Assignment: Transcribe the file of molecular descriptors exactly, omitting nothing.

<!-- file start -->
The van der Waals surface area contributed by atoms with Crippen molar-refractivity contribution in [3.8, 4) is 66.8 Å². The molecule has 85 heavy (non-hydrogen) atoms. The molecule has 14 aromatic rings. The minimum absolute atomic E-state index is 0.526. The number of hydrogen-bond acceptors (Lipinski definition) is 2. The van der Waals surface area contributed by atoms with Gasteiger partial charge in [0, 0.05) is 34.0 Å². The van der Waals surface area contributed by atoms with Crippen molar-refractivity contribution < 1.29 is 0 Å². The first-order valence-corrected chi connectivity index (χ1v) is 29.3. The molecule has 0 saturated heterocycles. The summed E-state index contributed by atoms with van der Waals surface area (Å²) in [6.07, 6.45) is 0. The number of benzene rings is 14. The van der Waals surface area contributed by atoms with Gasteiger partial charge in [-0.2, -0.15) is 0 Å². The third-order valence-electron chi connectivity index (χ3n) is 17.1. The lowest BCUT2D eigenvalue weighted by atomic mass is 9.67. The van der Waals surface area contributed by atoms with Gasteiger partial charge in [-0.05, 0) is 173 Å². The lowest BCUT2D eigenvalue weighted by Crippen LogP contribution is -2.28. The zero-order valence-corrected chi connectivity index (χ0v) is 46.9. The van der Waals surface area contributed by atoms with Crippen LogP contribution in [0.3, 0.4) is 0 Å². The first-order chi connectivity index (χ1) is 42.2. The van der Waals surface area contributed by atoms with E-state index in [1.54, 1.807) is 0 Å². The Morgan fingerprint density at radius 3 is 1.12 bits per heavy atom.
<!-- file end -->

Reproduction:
The van der Waals surface area contributed by atoms with Crippen molar-refractivity contribution in [3.8, 4) is 66.8 Å². The molecule has 85 heavy (non-hydrogen) atoms. The molecule has 14 aromatic rings. The minimum absolute atomic E-state index is 0.526. The number of hydrogen-bond acceptors (Lipinski definition) is 2. The van der Waals surface area contributed by atoms with Gasteiger partial charge in [0, 0.05) is 34.0 Å². The van der Waals surface area contributed by atoms with Crippen molar-refractivity contribution < 1.29 is 0 Å². The first-order valence-corrected chi connectivity index (χ1v) is 29.3. The molecule has 0 saturated heterocycles. The summed E-state index contributed by atoms with van der Waals surface area (Å²) in [6.07, 6.45) is 0. The number of benzene rings is 14. The van der Waals surface area contributed by atoms with Gasteiger partial charge in [-0.2, -0.15) is 0 Å². The third-order valence-electron chi connectivity index (χ3n) is 17.1. The lowest BCUT2D eigenvalue weighted by atomic mass is 9.67. The van der Waals surface area contributed by atoms with Gasteiger partial charge in [-0.05, 0) is 173 Å². The lowest BCUT2D eigenvalue weighted by Crippen LogP contribution is -2.28. The zero-order valence-corrected chi connectivity index (χ0v) is 46.9. The van der Waals surface area contributed by atoms with Crippen LogP contribution in [0.3, 0.4) is 0 Å². The first-order chi connectivity index (χ1) is 42.2. The van der Waals surface area contributed by atoms with E-state index in [1.54, 1.807) is 0 Å². The Morgan fingerprint density at radius 3 is 1.12 bits per heavy atom.